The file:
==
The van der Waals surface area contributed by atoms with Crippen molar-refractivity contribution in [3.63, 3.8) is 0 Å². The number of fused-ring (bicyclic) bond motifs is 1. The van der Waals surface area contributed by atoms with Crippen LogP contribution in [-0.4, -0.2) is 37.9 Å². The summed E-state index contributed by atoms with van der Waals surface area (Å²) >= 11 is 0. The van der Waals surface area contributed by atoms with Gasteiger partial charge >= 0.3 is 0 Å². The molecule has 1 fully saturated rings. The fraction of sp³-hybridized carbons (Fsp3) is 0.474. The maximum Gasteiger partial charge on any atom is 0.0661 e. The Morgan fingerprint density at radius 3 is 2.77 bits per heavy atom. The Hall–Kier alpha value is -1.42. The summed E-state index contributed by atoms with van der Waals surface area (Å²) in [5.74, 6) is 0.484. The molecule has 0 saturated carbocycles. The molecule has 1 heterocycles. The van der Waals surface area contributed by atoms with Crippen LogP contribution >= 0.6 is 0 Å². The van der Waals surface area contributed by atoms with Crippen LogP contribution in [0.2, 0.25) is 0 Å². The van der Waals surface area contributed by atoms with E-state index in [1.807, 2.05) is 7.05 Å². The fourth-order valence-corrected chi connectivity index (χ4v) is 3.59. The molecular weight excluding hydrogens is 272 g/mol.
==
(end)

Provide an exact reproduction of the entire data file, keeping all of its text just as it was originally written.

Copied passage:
The van der Waals surface area contributed by atoms with Crippen molar-refractivity contribution in [3.63, 3.8) is 0 Å². The number of fused-ring (bicyclic) bond motifs is 1. The van der Waals surface area contributed by atoms with Crippen LogP contribution in [-0.4, -0.2) is 37.9 Å². The summed E-state index contributed by atoms with van der Waals surface area (Å²) >= 11 is 0. The van der Waals surface area contributed by atoms with Gasteiger partial charge >= 0.3 is 0 Å². The molecule has 1 fully saturated rings. The fraction of sp³-hybridized carbons (Fsp3) is 0.474. The maximum Gasteiger partial charge on any atom is 0.0661 e. The Morgan fingerprint density at radius 3 is 2.77 bits per heavy atom. The Hall–Kier alpha value is -1.42. The summed E-state index contributed by atoms with van der Waals surface area (Å²) in [5.74, 6) is 0.484. The molecule has 0 saturated carbocycles. The molecule has 1 heterocycles. The van der Waals surface area contributed by atoms with Crippen LogP contribution >= 0.6 is 0 Å². The van der Waals surface area contributed by atoms with Crippen LogP contribution in [0.2, 0.25) is 0 Å². The van der Waals surface area contributed by atoms with E-state index in [1.807, 2.05) is 7.05 Å². The fourth-order valence-corrected chi connectivity index (χ4v) is 3.59. The molecular weight excluding hydrogens is 272 g/mol.